3 Ways Science Affects Your Sewer Line & What To Do About It

To understand the various problems that can occur inside a sewer line, you have to understand science. Knowing how things happen can help you prevent them from happening. Here are three ways that science affects sewer lines and sewer systems. 

Neutral air pressure & gravity keep things flowing

In order for water and sewage to flow freely in drain lines, the air pressure needs to be neutral so that gravity can pull the water and sewage further into the system. To achieve neutral air pressure, there needs to be a passageway for air behind the water to push the water further. This is achieved through the use of vent pipes that are connected to the drain pipes. These vents are located high and typically found on rooftops so the vents can also be used to dispel sewer odors and gases. 

One problem that can cause drains to seem clogged is the vent pipe actually being clogged, creating a lack of neutral air pressure. If you have a drain problem, be sure to check your vent pipe to make sure it is not clogged with debris, such as twigs and leaves. 

Tree roots seek out water & nutrients

Tree roots grow toward sewer lines due to the pipes being a bountiful source for water and nutrients. They can wrap around lines while searching for a leak. If a leak is found, the roots will grow into the pipe. This could cause the crack to become larger and the roots to fill the line and cause it to clog. At some point, the damage from tree roots could become so severe that the line will need to be replaced.

This type of repair will require the line to be excavated, which may mean an extensive repair to your landscaping and/or driveway. Should this happen, it's a good idea to install a barrier during the replacement to prevent tree roots from being able to grow near sewer lines. A sewer line barrier consists of metal or wood running vertically to and buried deeper than the sewer line. 

Of course, inspection and maintenance of your sewer line can go a long way in stopping the progression of a tree root system from infiltrating into your sewer line. If you are concerned about tree roots affecting your sewer line, hire a plumber to inspect the inside of the sewer line with a video camera. He or she will be able to determine whether or not roots have already begun growing inside the line or pinpoint any cracks that could attract tree roots.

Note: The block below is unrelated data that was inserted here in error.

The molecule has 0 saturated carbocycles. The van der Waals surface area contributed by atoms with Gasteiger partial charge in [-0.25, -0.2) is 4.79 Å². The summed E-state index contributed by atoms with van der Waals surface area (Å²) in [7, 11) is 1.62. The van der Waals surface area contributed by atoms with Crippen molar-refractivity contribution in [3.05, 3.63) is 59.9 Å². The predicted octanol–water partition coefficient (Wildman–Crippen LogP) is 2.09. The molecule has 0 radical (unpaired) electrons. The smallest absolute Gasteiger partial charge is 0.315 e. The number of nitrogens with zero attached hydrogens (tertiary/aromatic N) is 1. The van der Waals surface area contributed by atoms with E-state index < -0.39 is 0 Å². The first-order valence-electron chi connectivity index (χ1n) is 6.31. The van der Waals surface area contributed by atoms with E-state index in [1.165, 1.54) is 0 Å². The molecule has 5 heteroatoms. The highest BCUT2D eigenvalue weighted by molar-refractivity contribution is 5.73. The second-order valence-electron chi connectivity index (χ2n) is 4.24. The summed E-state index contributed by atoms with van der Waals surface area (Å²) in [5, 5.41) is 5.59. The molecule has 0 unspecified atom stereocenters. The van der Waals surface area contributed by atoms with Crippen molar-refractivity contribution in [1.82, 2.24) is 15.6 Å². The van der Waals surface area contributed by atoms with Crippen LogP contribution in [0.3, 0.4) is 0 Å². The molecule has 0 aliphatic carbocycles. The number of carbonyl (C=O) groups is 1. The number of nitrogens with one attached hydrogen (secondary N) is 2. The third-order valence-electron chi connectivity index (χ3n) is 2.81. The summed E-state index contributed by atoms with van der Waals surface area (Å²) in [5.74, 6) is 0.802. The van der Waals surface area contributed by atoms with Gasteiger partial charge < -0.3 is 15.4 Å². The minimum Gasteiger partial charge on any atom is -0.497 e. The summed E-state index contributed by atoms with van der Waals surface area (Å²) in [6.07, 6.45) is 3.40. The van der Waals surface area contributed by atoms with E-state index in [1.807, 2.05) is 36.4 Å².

Water flows to where there is the least resistance

If there are any cracks in a sewer line, water will flow through the cracks because the cracks have the least resistance. This can cause the soil underneath the sewer line to become unstable and collapse due to gravity. In extreme cases, this instability can lead to the formation of a sink hole, especially if the area collapses. This can affect the sewer line and cause it to rupture, particularly since the line would no longer have any structural support from the soil. 

Since sewer lines are out of sight, out of mind, you wouldn't know if there was a leak in your sewer line causing the soil to become unstable. Therefore, it's a good idea to perform a sewer line inspection, which are done by using a special camera device inserted into the sewer line to look for cracks and other damage. The frequency of this inspection can be determined by your plumber, someone like Gold Seal Plumbing, based on the age of the sewer line and the conditions of the soil. 

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what goes into adding a bathroom to your home?

Having a house that only has two bathrooms and three teenage girls reached a point where I thought I was going to lose my mind. In all seriousness, I thought I was going to go crazy listening to the girls battle over whose turn it was to shower or who used whose makeup. After several months of dealing with the insanity every single day, I finally talked my husband into hiring a plumber to run the plumbing we needed to install a third bathroom. Adding a bathroom was a lot of work, but it was worth it. Our blog will help you understand what goes into adding a bathroom to your home.